From Novice To Jedi – Journey Of A Startup Entrepreneur
“Being an entrepreneur is sexy… for those who haven’t done it. In reality, it’s gritty, tough work where you will be filled with self doubt. Entrepreneurs are survivors.”
-Mark Suster, American entrepreneur, angel investor and investment partner
Oh yeah….launching a startup is sexy and in vogue these days. The question is how many startup aspirants actually survive the journey that is full of hurdles and puddles. Not many, actually. But, then there are a few who have exhibited winning traits required to weather the storm and transform from a novice to the Jedi.
Fueled by Vision
At the age of 20, Shashank ND, an engineering student went through a personal struggle to address a medical emergency in his family. This incident inspired him to launch Practo in 2008, an online health service platform that connects patients to doctors.
Right from day one, Shashank had a clear vision – he wanted to build a great product that made the lives of people better and healthier. However, the journey was fraught with challenges – it was not easy to visit doctors door to door, convince them to try a new software, gain initial market traction and investor backing. In fact, in 2009, Practo hardly had any cash to run even day to day operations. But, he made his vision his guide, determined to seek support from others to see, share and invest in his vision.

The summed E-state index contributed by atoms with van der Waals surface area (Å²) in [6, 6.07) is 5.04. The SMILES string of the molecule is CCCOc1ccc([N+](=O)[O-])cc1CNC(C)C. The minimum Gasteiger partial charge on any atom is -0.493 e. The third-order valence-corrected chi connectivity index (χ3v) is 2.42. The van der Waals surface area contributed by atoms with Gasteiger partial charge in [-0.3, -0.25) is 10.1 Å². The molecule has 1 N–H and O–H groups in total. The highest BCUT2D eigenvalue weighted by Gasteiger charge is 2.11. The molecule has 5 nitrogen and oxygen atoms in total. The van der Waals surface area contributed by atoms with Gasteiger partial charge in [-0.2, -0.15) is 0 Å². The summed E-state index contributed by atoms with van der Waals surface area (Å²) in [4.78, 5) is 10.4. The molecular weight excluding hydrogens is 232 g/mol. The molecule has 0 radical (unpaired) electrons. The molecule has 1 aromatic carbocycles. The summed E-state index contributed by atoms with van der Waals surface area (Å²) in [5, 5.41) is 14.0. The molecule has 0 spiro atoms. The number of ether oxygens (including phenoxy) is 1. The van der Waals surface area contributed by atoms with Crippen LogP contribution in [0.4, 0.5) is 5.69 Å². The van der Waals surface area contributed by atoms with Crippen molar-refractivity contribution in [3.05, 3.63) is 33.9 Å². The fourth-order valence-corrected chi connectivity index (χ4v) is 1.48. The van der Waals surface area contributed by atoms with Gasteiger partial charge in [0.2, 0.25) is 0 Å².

Today, Practo is valued at over $500 million, has Yuri Milner as one of its investors; and has a network of 2 lakh doctors, 10,000 hospitals and 5,000 diagnostic centres across 35 cities and 6 countries, including India. A true visionary, indeed!
Related Article: Key Steps For Successful Startup Funding
Ditched the Word ‘Give Up’
It is for a reason that Vijay Shekhar Sharma, the founder of Paytm, India’s largest mobile e-commerce website is called an Ironman. A class topper turned a college backbencher owing to a lack of English language proficiency. But, instead of saying ‘quit’, he chose the road never travelled. He mastered (self-taught) the trends in internet and coding, before deciding to launch his first startup Xs! Corporation which he eventually sold off and spent the money on family expenditures. Left with no money and surviving on 2 cups of tea, Vijay was not the one to give up.
Later, he co-founded One97 Communications (now the parent company of Paytm), which went through its own set of troubles. He started Paytm, which failed to gain investor backing due to lack of a non-existent market. He invested $ 2 million of his own. The rest is history.
Today, Paytm’s valuation is pegged at $1.5 billion. Vijay still believes that he is one of the most hardworking persons on the earth. Amen to his fighting spirit!
Destined to Take Risks
“My humble request to all who find risk taking funny is to take better risks in their own life and show how it’s done instead. Pretty sure most of these guys don’t take risks,” reads a post on the facebook wall of Kunal Shah, the co- founder of FreeCharge, the online mobile recharge company. Though Snapdeal acquired FreeCharge in 2015 for $400 million, Kunal had a tough time reaching this stage.